Hurdle Technique & Program Design

USATF Master Coach Tony Veney breaks down what you should be teaching and looking for your hurdlers to do in order to set up a fast, consistent three step rhythm between the hurdles. Watch This Video Now…


7. How to Fix 6 Common Mistakes in the Hurdles

Hurdle Technique & Program Design

“First strides from the blocks are too short and the last strides are too long in the approach to the first hurdle. With the sprint hurdles, teaching the pattern of the eight (8) step approach emphasizing power in the early strides is critical. The first three (3) steps are like running uphill (or dragging a sled). The next two (2) steps find the hurdler adjusting to a slightly shorter frequency (like you have crested the hill)…” Read the Rest of This Article…


8. Top 6 Sprint Hurdle Training Parameters

Hurdle Technique & Program Design

"Speed development must be set up before you begin any type of endurance training. Speed is 25 times more difficult than endurance to develop.  With that knowledge, you should set your training based on developing the hardest portion of your race first (being fast).  There is nothing about running slow that positively impacts running fast (even though speed has a positive impact on endurance). However, the faster you are, the more likely you will be able to endure at a percentage of that speed..." Read the Rest of This Article...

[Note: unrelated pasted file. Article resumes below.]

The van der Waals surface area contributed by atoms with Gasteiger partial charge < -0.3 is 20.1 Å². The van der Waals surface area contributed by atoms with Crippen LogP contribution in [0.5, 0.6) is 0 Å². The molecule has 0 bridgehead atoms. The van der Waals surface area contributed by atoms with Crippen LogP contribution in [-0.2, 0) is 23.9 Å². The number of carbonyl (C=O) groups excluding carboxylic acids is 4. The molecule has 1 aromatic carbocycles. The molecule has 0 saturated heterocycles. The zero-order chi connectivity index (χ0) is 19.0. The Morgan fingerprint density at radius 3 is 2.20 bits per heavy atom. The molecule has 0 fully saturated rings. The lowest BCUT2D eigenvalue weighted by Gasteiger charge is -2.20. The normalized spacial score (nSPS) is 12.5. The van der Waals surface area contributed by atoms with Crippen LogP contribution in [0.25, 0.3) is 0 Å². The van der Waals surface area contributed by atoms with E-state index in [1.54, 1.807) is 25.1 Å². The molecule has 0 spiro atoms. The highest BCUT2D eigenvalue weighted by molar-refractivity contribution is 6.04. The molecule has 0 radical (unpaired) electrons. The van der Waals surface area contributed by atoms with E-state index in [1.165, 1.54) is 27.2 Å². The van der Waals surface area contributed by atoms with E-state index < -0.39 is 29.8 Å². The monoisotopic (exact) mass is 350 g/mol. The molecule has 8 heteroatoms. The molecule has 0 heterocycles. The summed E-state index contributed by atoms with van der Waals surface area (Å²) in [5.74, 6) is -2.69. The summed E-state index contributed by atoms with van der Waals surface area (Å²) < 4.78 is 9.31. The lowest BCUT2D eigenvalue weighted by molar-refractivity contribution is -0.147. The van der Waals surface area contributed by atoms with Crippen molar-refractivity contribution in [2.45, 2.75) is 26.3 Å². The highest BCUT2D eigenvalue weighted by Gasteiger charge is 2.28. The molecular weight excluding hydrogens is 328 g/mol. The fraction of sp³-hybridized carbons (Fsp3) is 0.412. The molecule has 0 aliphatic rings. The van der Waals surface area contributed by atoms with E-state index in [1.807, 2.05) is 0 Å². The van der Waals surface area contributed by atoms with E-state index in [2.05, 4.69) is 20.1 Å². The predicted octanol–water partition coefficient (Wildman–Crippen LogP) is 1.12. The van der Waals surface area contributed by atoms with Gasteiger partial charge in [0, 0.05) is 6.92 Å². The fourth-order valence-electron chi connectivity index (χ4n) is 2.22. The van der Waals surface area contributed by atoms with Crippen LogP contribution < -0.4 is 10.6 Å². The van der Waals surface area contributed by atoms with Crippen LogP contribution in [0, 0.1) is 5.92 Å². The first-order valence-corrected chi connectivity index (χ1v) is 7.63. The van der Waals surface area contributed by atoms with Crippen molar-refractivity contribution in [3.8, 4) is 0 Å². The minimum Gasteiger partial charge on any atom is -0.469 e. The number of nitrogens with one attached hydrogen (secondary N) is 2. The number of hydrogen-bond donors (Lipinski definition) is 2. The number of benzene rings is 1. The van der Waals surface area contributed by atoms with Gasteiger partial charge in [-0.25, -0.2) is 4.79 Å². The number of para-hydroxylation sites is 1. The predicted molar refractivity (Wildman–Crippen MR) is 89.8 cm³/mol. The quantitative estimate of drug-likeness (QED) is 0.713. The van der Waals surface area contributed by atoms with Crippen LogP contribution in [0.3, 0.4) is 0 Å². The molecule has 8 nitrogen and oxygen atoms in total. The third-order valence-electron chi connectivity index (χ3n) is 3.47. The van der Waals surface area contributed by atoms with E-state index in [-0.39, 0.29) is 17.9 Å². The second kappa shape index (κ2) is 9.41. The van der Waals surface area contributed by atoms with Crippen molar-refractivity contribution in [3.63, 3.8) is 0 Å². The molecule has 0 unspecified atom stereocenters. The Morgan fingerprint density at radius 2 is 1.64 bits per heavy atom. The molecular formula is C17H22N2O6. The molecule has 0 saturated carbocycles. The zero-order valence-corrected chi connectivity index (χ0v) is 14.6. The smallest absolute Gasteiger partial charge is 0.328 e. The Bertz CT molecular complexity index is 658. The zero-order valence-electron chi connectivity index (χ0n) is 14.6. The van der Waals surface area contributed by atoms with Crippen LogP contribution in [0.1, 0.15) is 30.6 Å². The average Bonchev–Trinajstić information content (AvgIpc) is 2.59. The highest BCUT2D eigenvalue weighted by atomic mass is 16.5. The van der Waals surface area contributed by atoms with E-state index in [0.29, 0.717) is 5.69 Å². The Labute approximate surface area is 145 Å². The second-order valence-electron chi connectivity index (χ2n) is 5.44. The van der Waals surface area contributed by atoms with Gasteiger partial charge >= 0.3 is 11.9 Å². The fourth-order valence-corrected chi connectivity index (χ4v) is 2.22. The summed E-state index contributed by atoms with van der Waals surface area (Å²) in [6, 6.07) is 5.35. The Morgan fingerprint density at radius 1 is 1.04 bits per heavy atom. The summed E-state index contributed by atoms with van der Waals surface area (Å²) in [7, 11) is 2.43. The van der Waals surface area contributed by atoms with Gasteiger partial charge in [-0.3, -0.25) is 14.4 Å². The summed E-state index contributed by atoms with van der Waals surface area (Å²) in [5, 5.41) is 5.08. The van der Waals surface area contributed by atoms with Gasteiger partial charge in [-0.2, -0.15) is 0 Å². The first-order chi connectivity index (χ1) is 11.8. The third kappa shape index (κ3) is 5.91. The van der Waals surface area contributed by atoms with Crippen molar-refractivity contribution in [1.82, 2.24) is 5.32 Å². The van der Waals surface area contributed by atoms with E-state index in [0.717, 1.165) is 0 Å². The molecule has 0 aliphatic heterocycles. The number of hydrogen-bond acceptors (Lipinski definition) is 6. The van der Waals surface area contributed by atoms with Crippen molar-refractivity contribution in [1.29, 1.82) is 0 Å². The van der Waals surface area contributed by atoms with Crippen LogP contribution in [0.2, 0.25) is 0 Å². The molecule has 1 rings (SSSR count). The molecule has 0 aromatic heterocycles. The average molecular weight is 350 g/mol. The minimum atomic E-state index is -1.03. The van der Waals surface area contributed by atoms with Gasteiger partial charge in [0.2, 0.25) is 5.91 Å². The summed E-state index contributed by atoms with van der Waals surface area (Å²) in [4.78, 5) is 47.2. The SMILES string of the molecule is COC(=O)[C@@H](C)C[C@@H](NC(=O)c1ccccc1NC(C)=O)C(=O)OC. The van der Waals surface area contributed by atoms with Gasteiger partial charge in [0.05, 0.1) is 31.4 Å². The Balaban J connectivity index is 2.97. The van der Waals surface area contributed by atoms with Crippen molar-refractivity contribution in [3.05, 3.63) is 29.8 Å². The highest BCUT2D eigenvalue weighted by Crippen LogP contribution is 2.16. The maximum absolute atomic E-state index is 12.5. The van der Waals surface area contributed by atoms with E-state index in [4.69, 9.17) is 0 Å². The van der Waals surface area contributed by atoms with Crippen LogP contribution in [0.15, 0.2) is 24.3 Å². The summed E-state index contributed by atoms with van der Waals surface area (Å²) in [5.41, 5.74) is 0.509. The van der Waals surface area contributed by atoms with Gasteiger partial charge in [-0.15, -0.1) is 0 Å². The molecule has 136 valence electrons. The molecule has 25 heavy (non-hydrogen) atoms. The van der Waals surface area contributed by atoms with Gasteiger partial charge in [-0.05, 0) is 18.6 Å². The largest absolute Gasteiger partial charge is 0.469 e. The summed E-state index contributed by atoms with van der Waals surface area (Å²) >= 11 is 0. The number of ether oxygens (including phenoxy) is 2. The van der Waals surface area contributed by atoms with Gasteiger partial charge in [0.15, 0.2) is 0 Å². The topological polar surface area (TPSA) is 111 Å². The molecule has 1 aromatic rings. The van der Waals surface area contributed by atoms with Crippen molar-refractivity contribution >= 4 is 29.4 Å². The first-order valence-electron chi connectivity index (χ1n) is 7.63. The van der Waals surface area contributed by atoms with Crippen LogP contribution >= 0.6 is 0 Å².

9. Coaching the Dual Hurdler

Hurdle Technique & Program Design

“First and foremost, it’s important to know how far you think this dual hurdler is going to go (District, State, National Scholastic, Junior Nationals, Junior Olympics, or AAU’s). Then you can formulate a plan for a 12, 15, or 20 week track season. This is a complex but not complicated plan. Complexity means that it’s going to take time for you to sit down and place all of your meets on a calendar, and then busy yourself trying to see how many days you can devote to developing speed, power, speed endurance, and special endurance…” Read the Rest of This Article…


10. Speed Endurance for the Sprint Hurdles

Hurdle Technique & Program Design

“Every sprint race has a period where the ability to hold off the effects of fatigue hurts overall performance. In the 100 meter and 100 meter sprint hurdle races, the transition from acceleration, to top end and speed endurance are almost identical. Hurdling is an event where ‘rhythm endurance’ is of primary concern in the later stages of the run. So how can we keep the integrity of the rhythm when fatigue is trying to inhibit the quickness and shuffle mechanic???” Read the Rest of This Article…  


11. Working the Dirt

Hurdle Technique & Program Design

"The 100 meter and 110 meter hurdles events must be thought of as sprint events, and not an event where you dump the slow kids. So don’t fill your hurdler crew with those young people who were not able to make your top three or four flat 100-200 meter sprinters. Since pure acceleration, acceleration, transition to top end speed, top end speed, and speed maintenance are the same for the flat and short hurdle races, specificity in training approach is key..." Read the Rest of This Article...